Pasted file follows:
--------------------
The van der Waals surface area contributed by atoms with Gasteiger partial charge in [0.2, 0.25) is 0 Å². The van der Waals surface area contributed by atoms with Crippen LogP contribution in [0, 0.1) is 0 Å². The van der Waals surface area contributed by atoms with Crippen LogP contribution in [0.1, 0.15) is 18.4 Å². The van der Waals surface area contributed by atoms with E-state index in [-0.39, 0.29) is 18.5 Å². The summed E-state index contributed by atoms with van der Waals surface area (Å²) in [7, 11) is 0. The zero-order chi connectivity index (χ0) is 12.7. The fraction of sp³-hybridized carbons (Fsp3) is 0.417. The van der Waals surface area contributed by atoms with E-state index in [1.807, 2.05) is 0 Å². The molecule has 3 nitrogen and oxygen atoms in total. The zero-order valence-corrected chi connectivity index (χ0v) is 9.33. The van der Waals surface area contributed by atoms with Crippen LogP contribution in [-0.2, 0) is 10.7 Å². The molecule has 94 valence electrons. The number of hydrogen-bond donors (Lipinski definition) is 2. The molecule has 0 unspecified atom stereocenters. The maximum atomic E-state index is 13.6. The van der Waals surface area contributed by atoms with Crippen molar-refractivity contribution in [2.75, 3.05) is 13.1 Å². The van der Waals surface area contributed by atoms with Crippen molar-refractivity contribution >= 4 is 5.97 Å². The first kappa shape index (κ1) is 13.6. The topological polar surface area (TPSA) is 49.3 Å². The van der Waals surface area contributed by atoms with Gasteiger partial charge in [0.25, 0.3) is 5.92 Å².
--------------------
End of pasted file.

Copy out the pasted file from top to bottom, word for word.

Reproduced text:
The van der Waals surface area contributed by atoms with Gasteiger partial charge in [0.2, 0.25) is 0 Å². The van der Waals surface area contributed by atoms with Crippen LogP contribution in [0, 0.1) is 0 Å². The van der Waals surface area contributed by atoms with Crippen LogP contribution in [0.1, 0.15) is 18.4 Å². The van der Waals surface area contributed by atoms with E-state index in [-0.39, 0.29) is 18.5 Å². The summed E-state index contributed by atoms with van der Waals surface area (Å²) in [7, 11) is 0. The zero-order chi connectivity index (χ0) is 12.7. The fraction of sp³-hybridized carbons (Fsp3) is 0.417. The van der Waals surface area contributed by atoms with E-state index in [1.807, 2.05) is 0 Å². The molecule has 3 nitrogen and oxygen atoms in total. The zero-order valence-corrected chi connectivity index (χ0v) is 9.33. The van der Waals surface area contributed by atoms with Crippen LogP contribution in [-0.2, 0) is 10.7 Å². The molecule has 94 valence electrons. The number of hydrogen-bond donors (Lipinski definition) is 2. The molecule has 0 unspecified atom stereocenters. The maximum atomic E-state index is 13.6. The van der Waals surface area contributed by atoms with Crippen molar-refractivity contribution in [2.75, 3.05) is 13.1 Å². The van der Waals surface area contributed by atoms with Crippen molar-refractivity contribution >= 4 is 5.97 Å². The first kappa shape index (κ1) is 13.6. The topological polar surface area (TPSA) is 49.3 Å². The van der Waals surface area contributed by atoms with Gasteiger partial charge in [0.25, 0.3) is 5.92 Å².